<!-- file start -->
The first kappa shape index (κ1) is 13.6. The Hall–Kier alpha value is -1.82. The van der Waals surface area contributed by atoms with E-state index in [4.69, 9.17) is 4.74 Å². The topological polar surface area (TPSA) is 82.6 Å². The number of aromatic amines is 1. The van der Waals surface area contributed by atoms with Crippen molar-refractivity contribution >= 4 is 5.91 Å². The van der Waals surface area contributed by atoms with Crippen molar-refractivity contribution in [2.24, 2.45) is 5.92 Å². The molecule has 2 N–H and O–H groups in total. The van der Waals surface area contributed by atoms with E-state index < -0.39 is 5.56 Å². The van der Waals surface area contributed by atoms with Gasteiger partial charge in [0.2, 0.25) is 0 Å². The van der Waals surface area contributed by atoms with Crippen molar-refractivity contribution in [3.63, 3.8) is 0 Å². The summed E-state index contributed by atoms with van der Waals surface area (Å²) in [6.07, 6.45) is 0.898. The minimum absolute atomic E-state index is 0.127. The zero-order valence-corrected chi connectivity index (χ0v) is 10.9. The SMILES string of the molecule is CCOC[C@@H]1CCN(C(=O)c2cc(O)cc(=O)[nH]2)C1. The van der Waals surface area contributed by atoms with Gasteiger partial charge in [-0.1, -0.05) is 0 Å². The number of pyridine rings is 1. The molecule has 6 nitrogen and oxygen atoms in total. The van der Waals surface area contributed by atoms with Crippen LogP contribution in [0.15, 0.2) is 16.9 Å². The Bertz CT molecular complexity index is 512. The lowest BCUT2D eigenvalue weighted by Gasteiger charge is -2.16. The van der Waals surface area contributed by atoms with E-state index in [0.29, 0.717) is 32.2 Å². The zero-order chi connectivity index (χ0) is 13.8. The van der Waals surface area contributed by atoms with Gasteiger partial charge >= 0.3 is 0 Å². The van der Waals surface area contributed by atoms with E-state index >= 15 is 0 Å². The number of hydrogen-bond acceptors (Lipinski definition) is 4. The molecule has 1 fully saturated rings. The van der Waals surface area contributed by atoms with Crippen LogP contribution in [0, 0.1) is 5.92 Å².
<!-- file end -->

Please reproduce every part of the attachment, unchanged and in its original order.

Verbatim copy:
The first kappa shape index (κ1) is 13.6. The Hall–Kier alpha value is -1.82. The van der Waals surface area contributed by atoms with E-state index in [4.69, 9.17) is 4.74 Å². The topological polar surface area (TPSA) is 82.6 Å². The number of aromatic amines is 1. The van der Waals surface area contributed by atoms with Crippen molar-refractivity contribution >= 4 is 5.91 Å². The van der Waals surface area contributed by atoms with Crippen molar-refractivity contribution in [2.24, 2.45) is 5.92 Å². The molecule has 2 N–H and O–H groups in total. The van der Waals surface area contributed by atoms with E-state index < -0.39 is 5.56 Å². The van der Waals surface area contributed by atoms with Gasteiger partial charge in [0.2, 0.25) is 0 Å². The van der Waals surface area contributed by atoms with Crippen molar-refractivity contribution in [3.63, 3.8) is 0 Å². The summed E-state index contributed by atoms with van der Waals surface area (Å²) in [6.07, 6.45) is 0.898. The minimum absolute atomic E-state index is 0.127. The zero-order valence-corrected chi connectivity index (χ0v) is 10.9. The SMILES string of the molecule is CCOC[C@@H]1CCN(C(=O)c2cc(O)cc(=O)[nH]2)C1. The van der Waals surface area contributed by atoms with Gasteiger partial charge in [-0.1, -0.05) is 0 Å². The number of pyridine rings is 1. The molecule has 6 nitrogen and oxygen atoms in total. The van der Waals surface area contributed by atoms with Crippen LogP contribution in [0.15, 0.2) is 16.9 Å². The Bertz CT molecular complexity index is 512. The lowest BCUT2D eigenvalue weighted by Gasteiger charge is -2.16. The van der Waals surface area contributed by atoms with E-state index in [0.29, 0.717) is 32.2 Å². The zero-order chi connectivity index (χ0) is 13.8. The van der Waals surface area contributed by atoms with Gasteiger partial charge >= 0.3 is 0 Å². The van der Waals surface area contributed by atoms with E-state index >= 15 is 0 Å². The number of hydrogen-bond acceptors (Lipinski definition) is 4. The molecule has 1 fully saturated rings. The van der Waals surface area contributed by atoms with Crippen LogP contribution in [0, 0.1) is 5.92 Å².